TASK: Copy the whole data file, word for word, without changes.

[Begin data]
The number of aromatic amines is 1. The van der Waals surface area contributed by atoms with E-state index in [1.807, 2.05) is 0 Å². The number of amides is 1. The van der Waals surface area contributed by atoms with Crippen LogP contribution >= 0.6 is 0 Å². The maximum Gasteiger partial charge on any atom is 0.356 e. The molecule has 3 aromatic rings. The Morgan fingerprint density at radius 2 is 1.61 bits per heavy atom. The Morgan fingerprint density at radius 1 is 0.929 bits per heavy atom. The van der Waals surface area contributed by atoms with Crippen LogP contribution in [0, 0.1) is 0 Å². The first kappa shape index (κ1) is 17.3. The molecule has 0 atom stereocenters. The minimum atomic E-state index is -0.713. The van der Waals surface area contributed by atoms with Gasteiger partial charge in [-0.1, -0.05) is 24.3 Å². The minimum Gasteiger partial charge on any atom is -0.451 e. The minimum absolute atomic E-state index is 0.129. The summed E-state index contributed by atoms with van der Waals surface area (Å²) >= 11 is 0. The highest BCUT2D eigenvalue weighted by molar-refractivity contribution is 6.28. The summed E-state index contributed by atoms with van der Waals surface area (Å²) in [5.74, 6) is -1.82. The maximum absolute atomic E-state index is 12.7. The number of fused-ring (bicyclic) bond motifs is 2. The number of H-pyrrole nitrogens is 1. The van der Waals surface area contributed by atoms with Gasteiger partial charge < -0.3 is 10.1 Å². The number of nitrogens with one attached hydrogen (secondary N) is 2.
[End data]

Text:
The number of aromatic amines is 1. The van der Waals surface area contributed by atoms with E-state index in [1.807, 2.05) is 0 Å². The number of amides is 1. The van der Waals surface area contributed by atoms with Crippen LogP contribution >= 0.6 is 0 Å². The maximum Gasteiger partial charge on any atom is 0.356 e. The molecule has 3 aromatic rings. The Morgan fingerprint density at radius 2 is 1.61 bits per heavy atom. The Morgan fingerprint density at radius 1 is 0.929 bits per heavy atom. The van der Waals surface area contributed by atoms with Crippen LogP contribution in [0, 0.1) is 0 Å². The first kappa shape index (κ1) is 17.3. The molecule has 0 atom stereocenters. The minimum atomic E-state index is -0.713. The van der Waals surface area contributed by atoms with Gasteiger partial charge in [-0.1, -0.05) is 24.3 Å². The minimum Gasteiger partial charge on any atom is -0.451 e. The minimum absolute atomic E-state index is 0.129. The summed E-state index contributed by atoms with van der Waals surface area (Å²) >= 11 is 0. The highest BCUT2D eigenvalue weighted by molar-refractivity contribution is 6.28. The summed E-state index contributed by atoms with van der Waals surface area (Å²) in [5.74, 6) is -1.82. The maximum absolute atomic E-state index is 12.7. The number of fused-ring (bicyclic) bond motifs is 2. The number of H-pyrrole nitrogens is 1. The van der Waals surface area contributed by atoms with Gasteiger partial charge < -0.3 is 10.1 Å². The number of nitrogens with one attached hydrogen (secondary N) is 2.